Say if I wanted to parallelise an algorithm. Only certain parts of this algorithm can be parallelised. The other parts are trivial and not worth distributing. Do I do all of these trivial calculations on my master node and then broadcast the data to all remaining nodes OR do I conduct these calculations on ALL processors?
If the operation is as trivial as you say, and each node has all the information necessary to carry out the operation, then the communication will be substantially more expensive than recomputing locally on each node. That said, it's a good exercise to write both implementations and compare; experiment is better than the advice of strangers on the internet.
The break-even point when a task becomes non-trivial will depend on how the problem has been parallelized. It's much lower for shared-memory parallelism on the same machine than it is for distributed-memory parallelism across a cluster. For that matter, it probably depends on whether your cluster is using ethernet or infiniband. A handy reference that I often come back to is Latency Numbers Every Programmer Should Know. It's 6 years old at this point but the same principle still applies.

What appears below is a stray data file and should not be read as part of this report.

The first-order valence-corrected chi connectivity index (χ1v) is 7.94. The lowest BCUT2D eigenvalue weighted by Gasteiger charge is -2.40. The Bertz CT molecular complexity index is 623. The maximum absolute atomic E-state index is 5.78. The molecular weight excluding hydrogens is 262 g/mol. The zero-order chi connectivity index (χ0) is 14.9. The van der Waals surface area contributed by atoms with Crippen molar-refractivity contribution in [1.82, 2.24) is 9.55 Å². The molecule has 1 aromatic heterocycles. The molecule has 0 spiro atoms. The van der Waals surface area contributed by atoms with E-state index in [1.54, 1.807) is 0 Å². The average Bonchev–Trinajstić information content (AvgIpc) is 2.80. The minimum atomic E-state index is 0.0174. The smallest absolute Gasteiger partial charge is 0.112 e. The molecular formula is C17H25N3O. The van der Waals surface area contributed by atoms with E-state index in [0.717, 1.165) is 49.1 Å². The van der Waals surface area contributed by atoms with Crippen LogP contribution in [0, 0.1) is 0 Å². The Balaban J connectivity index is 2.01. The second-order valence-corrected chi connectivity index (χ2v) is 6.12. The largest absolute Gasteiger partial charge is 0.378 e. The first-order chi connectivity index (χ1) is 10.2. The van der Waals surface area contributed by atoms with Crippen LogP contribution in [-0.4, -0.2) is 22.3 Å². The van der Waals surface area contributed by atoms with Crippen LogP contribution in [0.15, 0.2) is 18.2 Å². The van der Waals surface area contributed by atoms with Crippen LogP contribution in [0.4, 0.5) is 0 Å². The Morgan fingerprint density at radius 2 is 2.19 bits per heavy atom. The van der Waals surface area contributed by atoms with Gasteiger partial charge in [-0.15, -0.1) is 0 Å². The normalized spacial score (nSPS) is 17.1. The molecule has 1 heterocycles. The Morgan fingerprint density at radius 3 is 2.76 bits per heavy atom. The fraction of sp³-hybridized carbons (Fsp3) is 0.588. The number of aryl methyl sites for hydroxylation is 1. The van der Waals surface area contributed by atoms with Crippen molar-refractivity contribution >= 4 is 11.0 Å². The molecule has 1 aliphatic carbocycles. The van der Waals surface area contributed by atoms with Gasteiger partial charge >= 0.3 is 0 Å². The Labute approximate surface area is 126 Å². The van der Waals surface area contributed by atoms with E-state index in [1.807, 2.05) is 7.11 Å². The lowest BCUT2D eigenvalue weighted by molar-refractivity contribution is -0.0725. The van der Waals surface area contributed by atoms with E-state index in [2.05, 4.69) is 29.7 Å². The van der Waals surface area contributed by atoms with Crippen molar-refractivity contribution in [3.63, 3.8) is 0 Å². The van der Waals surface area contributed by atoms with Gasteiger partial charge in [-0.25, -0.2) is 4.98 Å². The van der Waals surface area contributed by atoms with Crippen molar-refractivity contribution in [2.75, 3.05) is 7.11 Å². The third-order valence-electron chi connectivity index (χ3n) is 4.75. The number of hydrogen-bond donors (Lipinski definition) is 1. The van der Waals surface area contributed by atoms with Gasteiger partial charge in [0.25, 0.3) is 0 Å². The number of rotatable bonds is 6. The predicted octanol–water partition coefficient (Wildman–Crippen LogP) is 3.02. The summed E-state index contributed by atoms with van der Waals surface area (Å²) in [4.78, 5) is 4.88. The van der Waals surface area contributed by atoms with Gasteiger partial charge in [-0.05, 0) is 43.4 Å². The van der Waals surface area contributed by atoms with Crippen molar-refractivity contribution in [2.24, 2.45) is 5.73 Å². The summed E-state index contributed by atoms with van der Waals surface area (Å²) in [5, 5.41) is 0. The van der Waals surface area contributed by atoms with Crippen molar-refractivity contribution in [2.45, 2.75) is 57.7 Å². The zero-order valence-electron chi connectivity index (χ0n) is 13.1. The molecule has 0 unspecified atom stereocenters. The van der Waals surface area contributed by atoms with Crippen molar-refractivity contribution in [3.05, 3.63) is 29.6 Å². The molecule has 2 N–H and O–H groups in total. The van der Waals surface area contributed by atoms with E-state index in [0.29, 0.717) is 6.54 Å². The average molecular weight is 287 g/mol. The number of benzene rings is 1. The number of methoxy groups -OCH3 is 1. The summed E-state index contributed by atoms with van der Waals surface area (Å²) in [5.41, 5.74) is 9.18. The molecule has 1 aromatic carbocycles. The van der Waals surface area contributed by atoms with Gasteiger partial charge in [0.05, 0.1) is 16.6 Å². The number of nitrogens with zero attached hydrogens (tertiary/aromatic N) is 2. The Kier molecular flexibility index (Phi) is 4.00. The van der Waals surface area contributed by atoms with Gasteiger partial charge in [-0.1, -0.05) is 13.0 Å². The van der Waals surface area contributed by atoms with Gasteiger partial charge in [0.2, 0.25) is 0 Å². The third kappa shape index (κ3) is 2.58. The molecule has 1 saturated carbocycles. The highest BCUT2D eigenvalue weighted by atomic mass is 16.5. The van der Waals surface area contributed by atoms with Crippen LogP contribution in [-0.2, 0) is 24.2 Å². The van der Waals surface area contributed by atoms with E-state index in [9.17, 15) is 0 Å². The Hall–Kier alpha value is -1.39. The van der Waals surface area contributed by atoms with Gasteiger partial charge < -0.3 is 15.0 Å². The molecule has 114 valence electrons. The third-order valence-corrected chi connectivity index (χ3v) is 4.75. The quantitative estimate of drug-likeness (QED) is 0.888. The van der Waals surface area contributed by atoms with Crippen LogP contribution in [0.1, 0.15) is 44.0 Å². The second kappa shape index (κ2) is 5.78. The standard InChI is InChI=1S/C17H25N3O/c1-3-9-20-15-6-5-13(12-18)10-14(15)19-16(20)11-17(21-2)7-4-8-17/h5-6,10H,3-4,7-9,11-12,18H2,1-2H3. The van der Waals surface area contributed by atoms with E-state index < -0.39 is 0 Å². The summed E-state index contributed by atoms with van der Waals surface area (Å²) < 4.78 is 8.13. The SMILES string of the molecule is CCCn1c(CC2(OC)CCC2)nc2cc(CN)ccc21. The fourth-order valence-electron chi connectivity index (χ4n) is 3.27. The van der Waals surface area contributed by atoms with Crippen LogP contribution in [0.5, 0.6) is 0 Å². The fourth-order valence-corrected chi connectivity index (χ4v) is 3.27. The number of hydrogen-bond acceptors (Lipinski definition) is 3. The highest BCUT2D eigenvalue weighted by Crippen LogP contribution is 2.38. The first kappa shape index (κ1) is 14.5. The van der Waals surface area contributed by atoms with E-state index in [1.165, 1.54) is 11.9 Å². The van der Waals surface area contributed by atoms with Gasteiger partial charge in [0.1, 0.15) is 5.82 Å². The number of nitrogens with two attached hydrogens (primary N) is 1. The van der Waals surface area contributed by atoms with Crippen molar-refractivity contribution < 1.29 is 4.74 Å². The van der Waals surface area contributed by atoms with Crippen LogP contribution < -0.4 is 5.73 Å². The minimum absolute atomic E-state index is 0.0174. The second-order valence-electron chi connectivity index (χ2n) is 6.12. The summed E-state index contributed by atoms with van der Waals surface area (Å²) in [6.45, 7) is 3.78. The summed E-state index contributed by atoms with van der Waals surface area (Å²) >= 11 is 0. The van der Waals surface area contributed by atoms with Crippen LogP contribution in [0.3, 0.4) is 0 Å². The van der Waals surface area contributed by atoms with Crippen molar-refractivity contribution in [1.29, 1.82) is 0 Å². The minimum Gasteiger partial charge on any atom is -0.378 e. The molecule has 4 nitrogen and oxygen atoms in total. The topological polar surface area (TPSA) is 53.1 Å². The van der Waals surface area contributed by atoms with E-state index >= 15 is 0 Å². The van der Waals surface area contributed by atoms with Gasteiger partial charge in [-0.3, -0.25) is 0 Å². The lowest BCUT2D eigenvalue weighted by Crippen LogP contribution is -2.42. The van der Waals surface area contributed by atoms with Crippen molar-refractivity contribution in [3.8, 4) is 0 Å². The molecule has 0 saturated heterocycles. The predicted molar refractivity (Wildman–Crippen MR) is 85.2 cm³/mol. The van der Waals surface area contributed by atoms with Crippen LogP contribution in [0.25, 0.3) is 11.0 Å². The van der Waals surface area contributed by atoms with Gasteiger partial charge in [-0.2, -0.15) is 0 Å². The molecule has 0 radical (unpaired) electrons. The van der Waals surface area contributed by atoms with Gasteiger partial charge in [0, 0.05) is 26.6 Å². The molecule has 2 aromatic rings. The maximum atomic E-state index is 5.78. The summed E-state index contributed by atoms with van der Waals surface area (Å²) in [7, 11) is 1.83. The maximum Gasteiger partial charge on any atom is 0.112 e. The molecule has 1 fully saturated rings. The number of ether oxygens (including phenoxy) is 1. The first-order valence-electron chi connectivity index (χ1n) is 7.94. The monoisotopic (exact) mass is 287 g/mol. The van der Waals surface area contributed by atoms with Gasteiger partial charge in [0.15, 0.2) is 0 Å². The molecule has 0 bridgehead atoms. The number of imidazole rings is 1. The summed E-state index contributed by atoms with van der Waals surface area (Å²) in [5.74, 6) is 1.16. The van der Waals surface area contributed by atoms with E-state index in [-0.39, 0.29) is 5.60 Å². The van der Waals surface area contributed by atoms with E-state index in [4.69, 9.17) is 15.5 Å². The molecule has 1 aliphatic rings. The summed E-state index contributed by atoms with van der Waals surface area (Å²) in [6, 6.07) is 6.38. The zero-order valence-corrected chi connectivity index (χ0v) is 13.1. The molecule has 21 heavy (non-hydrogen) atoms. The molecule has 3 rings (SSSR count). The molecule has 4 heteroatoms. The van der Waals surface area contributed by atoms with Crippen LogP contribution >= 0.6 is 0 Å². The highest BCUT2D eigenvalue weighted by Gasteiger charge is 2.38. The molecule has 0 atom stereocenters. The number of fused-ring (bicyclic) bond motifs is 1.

An addition to @Daniel Shapero's answer.
It might also be important to know if there are computations that can lead to different results depending on which machine they are launched (or just vary from launch to launch) – and how sensitive is your code to those fluctuations.
These will be even more pronounced if the cluster you are working on is inhomogeneous (nodes can be different).
- Computations that depend on random number generator (with non-fixed seed)
- Floating-point calculations. Which might slightly differ from machine-to-machine (if the architecture/OS is different) or even on the same machine (say, OpenMP reduction has been performed).
Now, if this is the case and your future calculation are really sensitive to that, you might consider broadcasting instead of everybody calculating this step individually.
Again, the benchmarking will give you the ultimate answer.